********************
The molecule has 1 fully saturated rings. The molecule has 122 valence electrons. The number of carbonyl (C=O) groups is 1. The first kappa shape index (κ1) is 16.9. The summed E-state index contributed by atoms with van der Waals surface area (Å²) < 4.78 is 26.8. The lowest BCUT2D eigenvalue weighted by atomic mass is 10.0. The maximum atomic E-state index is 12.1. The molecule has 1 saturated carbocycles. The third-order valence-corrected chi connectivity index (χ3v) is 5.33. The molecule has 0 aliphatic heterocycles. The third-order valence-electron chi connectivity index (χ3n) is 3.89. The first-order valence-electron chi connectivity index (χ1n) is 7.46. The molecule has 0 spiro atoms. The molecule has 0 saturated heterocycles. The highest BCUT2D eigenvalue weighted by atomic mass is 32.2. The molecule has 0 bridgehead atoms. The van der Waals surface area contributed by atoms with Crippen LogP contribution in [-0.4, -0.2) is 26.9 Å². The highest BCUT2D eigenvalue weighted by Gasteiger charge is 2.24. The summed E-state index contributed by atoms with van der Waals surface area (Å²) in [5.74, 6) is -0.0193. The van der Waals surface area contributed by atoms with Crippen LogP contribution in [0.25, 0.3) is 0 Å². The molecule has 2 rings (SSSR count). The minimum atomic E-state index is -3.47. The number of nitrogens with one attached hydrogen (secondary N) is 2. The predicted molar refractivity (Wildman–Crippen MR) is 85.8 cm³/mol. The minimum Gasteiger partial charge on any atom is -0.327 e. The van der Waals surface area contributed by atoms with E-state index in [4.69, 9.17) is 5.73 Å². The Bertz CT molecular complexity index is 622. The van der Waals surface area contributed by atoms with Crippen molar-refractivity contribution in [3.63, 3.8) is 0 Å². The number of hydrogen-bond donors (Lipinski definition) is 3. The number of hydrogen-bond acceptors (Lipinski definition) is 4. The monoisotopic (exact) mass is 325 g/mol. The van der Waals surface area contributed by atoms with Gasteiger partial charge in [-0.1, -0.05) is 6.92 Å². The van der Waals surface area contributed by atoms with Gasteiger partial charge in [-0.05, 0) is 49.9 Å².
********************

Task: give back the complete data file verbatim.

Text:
The molecule has 1 fully saturated rings. The molecule has 122 valence electrons. The number of carbonyl (C=O) groups is 1. The first kappa shape index (κ1) is 16.9. The summed E-state index contributed by atoms with van der Waals surface area (Å²) < 4.78 is 26.8. The lowest BCUT2D eigenvalue weighted by atomic mass is 10.0. The maximum atomic E-state index is 12.1. The molecule has 1 saturated carbocycles. The third-order valence-corrected chi connectivity index (χ3v) is 5.33. The molecule has 0 aliphatic heterocycles. The third-order valence-electron chi connectivity index (χ3n) is 3.89. The first-order valence-electron chi connectivity index (χ1n) is 7.46. The molecule has 0 spiro atoms. The molecule has 0 saturated heterocycles. The highest BCUT2D eigenvalue weighted by atomic mass is 32.2. The molecule has 0 bridgehead atoms. The van der Waals surface area contributed by atoms with Crippen LogP contribution in [-0.4, -0.2) is 26.9 Å². The highest BCUT2D eigenvalue weighted by Gasteiger charge is 2.24. The summed E-state index contributed by atoms with van der Waals surface area (Å²) in [5.74, 6) is -0.0193. The van der Waals surface area contributed by atoms with Crippen LogP contribution in [0.25, 0.3) is 0 Å². The molecule has 2 rings (SSSR count). The minimum atomic E-state index is -3.47. The number of nitrogens with one attached hydrogen (secondary N) is 2. The predicted molar refractivity (Wildman–Crippen MR) is 85.8 cm³/mol. The minimum Gasteiger partial charge on any atom is -0.327 e. The van der Waals surface area contributed by atoms with E-state index in [4.69, 9.17) is 5.73 Å². The Bertz CT molecular complexity index is 622. The van der Waals surface area contributed by atoms with Crippen molar-refractivity contribution in [3.63, 3.8) is 0 Å². The number of hydrogen-bond donors (Lipinski definition) is 3. The number of hydrogen-bond acceptors (Lipinski definition) is 4. The monoisotopic (exact) mass is 325 g/mol. The van der Waals surface area contributed by atoms with Gasteiger partial charge in [-0.1, -0.05) is 6.92 Å². The van der Waals surface area contributed by atoms with Gasteiger partial charge in [-0.05, 0) is 49.9 Å².